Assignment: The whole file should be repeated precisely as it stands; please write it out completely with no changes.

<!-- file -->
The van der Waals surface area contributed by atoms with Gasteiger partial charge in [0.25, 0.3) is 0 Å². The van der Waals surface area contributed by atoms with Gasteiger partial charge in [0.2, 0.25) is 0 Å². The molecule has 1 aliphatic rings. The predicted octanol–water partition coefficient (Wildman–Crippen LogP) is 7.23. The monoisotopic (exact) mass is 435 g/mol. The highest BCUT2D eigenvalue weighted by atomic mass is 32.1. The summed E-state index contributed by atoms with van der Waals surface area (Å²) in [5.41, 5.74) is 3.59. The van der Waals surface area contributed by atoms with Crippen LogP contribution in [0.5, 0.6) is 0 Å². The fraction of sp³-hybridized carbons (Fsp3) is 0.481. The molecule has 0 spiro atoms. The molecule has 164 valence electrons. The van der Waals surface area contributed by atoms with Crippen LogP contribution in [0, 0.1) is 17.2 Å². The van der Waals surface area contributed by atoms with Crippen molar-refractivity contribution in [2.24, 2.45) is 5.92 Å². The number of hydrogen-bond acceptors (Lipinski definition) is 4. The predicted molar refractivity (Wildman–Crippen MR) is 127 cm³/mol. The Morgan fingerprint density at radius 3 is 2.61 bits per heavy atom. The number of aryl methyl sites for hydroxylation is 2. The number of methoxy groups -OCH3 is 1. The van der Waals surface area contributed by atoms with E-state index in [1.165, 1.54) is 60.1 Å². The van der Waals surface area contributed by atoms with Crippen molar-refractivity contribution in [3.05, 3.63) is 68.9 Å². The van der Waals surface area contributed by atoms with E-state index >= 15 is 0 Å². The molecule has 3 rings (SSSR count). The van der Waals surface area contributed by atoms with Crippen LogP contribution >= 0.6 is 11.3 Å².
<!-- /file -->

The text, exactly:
The van der Waals surface area contributed by atoms with Gasteiger partial charge in [0.25, 0.3) is 0 Å². The van der Waals surface area contributed by atoms with Gasteiger partial charge in [0.2, 0.25) is 0 Å². The molecule has 1 aliphatic rings. The predicted octanol–water partition coefficient (Wildman–Crippen LogP) is 7.23. The monoisotopic (exact) mass is 435 g/mol. The highest BCUT2D eigenvalue weighted by atomic mass is 32.1. The summed E-state index contributed by atoms with van der Waals surface area (Å²) in [5.41, 5.74) is 3.59. The van der Waals surface area contributed by atoms with Crippen LogP contribution in [0.5, 0.6) is 0 Å². The fraction of sp³-hybridized carbons (Fsp3) is 0.481. The molecule has 0 spiro atoms. The molecule has 164 valence electrons. The van der Waals surface area contributed by atoms with Crippen LogP contribution in [0, 0.1) is 17.2 Å². The van der Waals surface area contributed by atoms with Crippen molar-refractivity contribution in [2.24, 2.45) is 5.92 Å². The number of hydrogen-bond acceptors (Lipinski definition) is 4. The predicted molar refractivity (Wildman–Crippen MR) is 127 cm³/mol. The Morgan fingerprint density at radius 3 is 2.61 bits per heavy atom. The number of aryl methyl sites for hydroxylation is 2. The number of methoxy groups -OCH3 is 1. The van der Waals surface area contributed by atoms with E-state index in [1.165, 1.54) is 60.1 Å². The van der Waals surface area contributed by atoms with Crippen molar-refractivity contribution in [3.05, 3.63) is 68.9 Å². The van der Waals surface area contributed by atoms with E-state index >= 15 is 0 Å². The molecule has 3 rings (SSSR count). The van der Waals surface area contributed by atoms with Crippen LogP contribution >= 0.6 is 11.3 Å².